New Mexico Legal Aid recently received international recognition from the World Justice Project for its cutting edge medical-legal partnership called Partnering for Native Health. New Mexico Legal Aid is one of six legal aid organizations partnering with 14 tribes to place AmeriCorps legal fellows on site as part of a tribal health center team addressing Native Americans’ health inequities.
Medical-legal partnerships are a growing trend across the country with 373 operating in 47 states, but NMLA’s Partnering For Native Health project is a first-in-the-nation initiative serving American Indians and Alaskan Natives. AmeriCorps fellow Alyssa Mercado has been completing intake and seeing clients at First Nations Community HealthSource’s main Albuquerque location every Monday and at its satellite location at the University of New Mexico Truman Health Center on Tuesdays. Most of Mercado’s clients are homeless and are challenged with a variety of legal issues that are adversely affecting their health.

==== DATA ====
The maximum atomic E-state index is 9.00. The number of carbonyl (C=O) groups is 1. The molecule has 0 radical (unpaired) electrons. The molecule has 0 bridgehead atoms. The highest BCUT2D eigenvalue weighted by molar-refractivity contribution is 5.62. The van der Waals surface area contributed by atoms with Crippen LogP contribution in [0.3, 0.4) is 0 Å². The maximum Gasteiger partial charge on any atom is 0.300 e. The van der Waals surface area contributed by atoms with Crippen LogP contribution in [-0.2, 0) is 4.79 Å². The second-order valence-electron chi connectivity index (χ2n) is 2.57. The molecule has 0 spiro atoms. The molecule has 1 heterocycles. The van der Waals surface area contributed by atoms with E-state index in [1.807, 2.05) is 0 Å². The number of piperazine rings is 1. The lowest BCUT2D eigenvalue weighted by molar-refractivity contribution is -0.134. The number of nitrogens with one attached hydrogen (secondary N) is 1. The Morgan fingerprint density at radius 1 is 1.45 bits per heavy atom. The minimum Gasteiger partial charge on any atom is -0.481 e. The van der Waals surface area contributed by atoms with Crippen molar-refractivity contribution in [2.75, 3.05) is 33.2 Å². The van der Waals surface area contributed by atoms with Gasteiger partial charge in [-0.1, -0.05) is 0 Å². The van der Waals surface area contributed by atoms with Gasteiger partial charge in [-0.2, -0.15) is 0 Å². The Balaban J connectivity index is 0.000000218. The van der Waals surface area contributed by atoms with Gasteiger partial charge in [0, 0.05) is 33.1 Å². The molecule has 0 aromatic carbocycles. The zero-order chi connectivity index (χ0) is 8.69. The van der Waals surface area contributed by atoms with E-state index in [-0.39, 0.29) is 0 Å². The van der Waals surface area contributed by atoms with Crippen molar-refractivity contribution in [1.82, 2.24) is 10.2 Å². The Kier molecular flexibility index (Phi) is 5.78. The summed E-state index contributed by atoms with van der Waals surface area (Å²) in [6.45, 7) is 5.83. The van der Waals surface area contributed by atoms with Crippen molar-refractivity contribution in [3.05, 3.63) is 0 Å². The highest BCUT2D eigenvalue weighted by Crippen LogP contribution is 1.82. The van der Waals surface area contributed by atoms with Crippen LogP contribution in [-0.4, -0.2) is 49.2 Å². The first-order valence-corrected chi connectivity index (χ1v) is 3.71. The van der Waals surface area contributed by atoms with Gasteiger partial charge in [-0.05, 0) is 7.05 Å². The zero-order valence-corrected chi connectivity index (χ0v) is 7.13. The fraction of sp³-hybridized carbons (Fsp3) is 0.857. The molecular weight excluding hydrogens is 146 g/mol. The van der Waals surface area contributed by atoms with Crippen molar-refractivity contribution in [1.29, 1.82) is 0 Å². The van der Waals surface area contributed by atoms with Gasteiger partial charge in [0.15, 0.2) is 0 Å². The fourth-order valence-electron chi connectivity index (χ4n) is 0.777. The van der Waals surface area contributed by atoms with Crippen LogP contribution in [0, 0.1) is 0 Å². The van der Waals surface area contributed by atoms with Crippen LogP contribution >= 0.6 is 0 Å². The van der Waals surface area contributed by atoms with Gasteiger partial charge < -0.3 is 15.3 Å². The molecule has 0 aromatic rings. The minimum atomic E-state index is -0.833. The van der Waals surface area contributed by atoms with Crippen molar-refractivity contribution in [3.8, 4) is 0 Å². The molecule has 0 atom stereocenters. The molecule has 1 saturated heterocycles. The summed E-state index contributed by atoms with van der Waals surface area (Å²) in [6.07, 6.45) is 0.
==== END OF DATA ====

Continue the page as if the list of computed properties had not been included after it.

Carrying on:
First Nations primarily serves Albuquerque’s urban Indian population, but no one is turned away. Mercado has helped clients retain custody of their children, obtain public benefits they had been denied, and avoid being evicted from their homes. Mercado works with NMLA’s other Native American Program attorneys under the direction of Director Cindy Aragon.
There are tremendous benefits of the collaboration with First Nations. Having an attorney on site and immediately available removes barriers for clients who may lack transportation, have no telephone or other means of communication, and who benefit from First Nations’ navigators who make sure patients are supported every step of the way to access referrals and complete visits.